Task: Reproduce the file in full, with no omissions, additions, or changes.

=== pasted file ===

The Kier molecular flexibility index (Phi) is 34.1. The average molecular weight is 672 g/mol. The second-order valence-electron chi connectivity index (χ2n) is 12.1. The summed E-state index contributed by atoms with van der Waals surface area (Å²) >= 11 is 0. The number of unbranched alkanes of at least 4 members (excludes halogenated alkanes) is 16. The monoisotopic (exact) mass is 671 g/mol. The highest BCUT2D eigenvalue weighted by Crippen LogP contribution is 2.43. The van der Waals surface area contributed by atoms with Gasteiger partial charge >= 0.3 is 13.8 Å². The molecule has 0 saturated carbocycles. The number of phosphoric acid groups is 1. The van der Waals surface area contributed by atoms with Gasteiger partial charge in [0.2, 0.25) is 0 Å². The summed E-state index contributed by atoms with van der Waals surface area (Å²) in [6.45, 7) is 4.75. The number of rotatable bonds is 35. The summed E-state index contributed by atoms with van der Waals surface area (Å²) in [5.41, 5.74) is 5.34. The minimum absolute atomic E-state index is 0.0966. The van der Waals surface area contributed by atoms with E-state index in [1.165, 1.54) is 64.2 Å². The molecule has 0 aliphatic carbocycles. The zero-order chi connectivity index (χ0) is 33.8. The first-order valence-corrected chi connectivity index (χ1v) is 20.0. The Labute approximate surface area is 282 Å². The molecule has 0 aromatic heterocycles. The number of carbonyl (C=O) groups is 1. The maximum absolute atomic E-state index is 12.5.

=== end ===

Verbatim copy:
The Kier molecular flexibility index (Phi) is 34.1. The average molecular weight is 672 g/mol. The second-order valence-electron chi connectivity index (χ2n) is 12.1. The summed E-state index contributed by atoms with van der Waals surface area (Å²) >= 11 is 0. The number of unbranched alkanes of at least 4 members (excludes halogenated alkanes) is 16. The monoisotopic (exact) mass is 671 g/mol. The highest BCUT2D eigenvalue weighted by Crippen LogP contribution is 2.43. The van der Waals surface area contributed by atoms with Gasteiger partial charge >= 0.3 is 13.8 Å². The molecule has 0 saturated carbocycles. The number of phosphoric acid groups is 1. The van der Waals surface area contributed by atoms with Gasteiger partial charge in [0.2, 0.25) is 0 Å². The summed E-state index contributed by atoms with van der Waals surface area (Å²) in [6.45, 7) is 4.75. The number of rotatable bonds is 35. The summed E-state index contributed by atoms with van der Waals surface area (Å²) in [5.41, 5.74) is 5.34. The minimum absolute atomic E-state index is 0.0966. The van der Waals surface area contributed by atoms with E-state index in [1.165, 1.54) is 64.2 Å². The molecule has 0 aliphatic carbocycles. The zero-order chi connectivity index (χ0) is 33.8. The first-order valence-corrected chi connectivity index (χ1v) is 20.0. The Labute approximate surface area is 282 Å². The molecule has 0 aromatic heterocycles. The number of carbonyl (C=O) groups is 1. The maximum absolute atomic E-state index is 12.5.